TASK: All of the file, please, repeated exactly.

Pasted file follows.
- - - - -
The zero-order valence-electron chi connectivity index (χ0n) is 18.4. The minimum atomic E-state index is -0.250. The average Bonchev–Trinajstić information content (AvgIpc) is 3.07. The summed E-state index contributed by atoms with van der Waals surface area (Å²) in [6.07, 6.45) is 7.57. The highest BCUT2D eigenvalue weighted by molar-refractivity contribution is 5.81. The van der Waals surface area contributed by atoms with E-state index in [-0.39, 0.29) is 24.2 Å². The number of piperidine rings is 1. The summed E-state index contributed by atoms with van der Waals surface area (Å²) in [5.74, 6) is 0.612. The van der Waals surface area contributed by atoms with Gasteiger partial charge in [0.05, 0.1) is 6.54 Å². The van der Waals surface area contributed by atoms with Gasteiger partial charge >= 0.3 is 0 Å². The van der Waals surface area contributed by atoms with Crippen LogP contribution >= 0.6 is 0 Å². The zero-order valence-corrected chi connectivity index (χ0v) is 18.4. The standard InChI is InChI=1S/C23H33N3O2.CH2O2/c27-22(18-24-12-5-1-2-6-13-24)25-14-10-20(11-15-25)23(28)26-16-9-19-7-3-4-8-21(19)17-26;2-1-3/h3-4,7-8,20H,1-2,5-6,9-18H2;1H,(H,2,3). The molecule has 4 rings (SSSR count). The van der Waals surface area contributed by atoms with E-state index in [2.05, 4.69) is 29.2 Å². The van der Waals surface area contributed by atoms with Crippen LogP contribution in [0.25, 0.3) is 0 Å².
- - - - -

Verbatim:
The zero-order valence-electron chi connectivity index (χ0n) is 18.4. The minimum atomic E-state index is -0.250. The average Bonchev–Trinajstić information content (AvgIpc) is 3.07. The summed E-state index contributed by atoms with van der Waals surface area (Å²) in [6.07, 6.45) is 7.57. The highest BCUT2D eigenvalue weighted by molar-refractivity contribution is 5.81. The van der Waals surface area contributed by atoms with E-state index in [-0.39, 0.29) is 24.2 Å². The number of piperidine rings is 1. The summed E-state index contributed by atoms with van der Waals surface area (Å²) in [5.74, 6) is 0.612. The van der Waals surface area contributed by atoms with Gasteiger partial charge in [0.05, 0.1) is 6.54 Å². The van der Waals surface area contributed by atoms with Gasteiger partial charge >= 0.3 is 0 Å². The van der Waals surface area contributed by atoms with Crippen LogP contribution >= 0.6 is 0 Å². The zero-order valence-corrected chi connectivity index (χ0v) is 18.4. The standard InChI is InChI=1S/C23H33N3O2.CH2O2/c27-22(18-24-12-5-1-2-6-13-24)25-14-10-20(11-15-25)23(28)26-16-9-19-7-3-4-8-21(19)17-26;2-1-3/h3-4,7-8,20H,1-2,5-6,9-18H2;1H,(H,2,3). The molecule has 4 rings (SSSR count). The van der Waals surface area contributed by atoms with E-state index in [2.05, 4.69) is 29.2 Å². The van der Waals surface area contributed by atoms with Crippen LogP contribution in [0.25, 0.3) is 0 Å².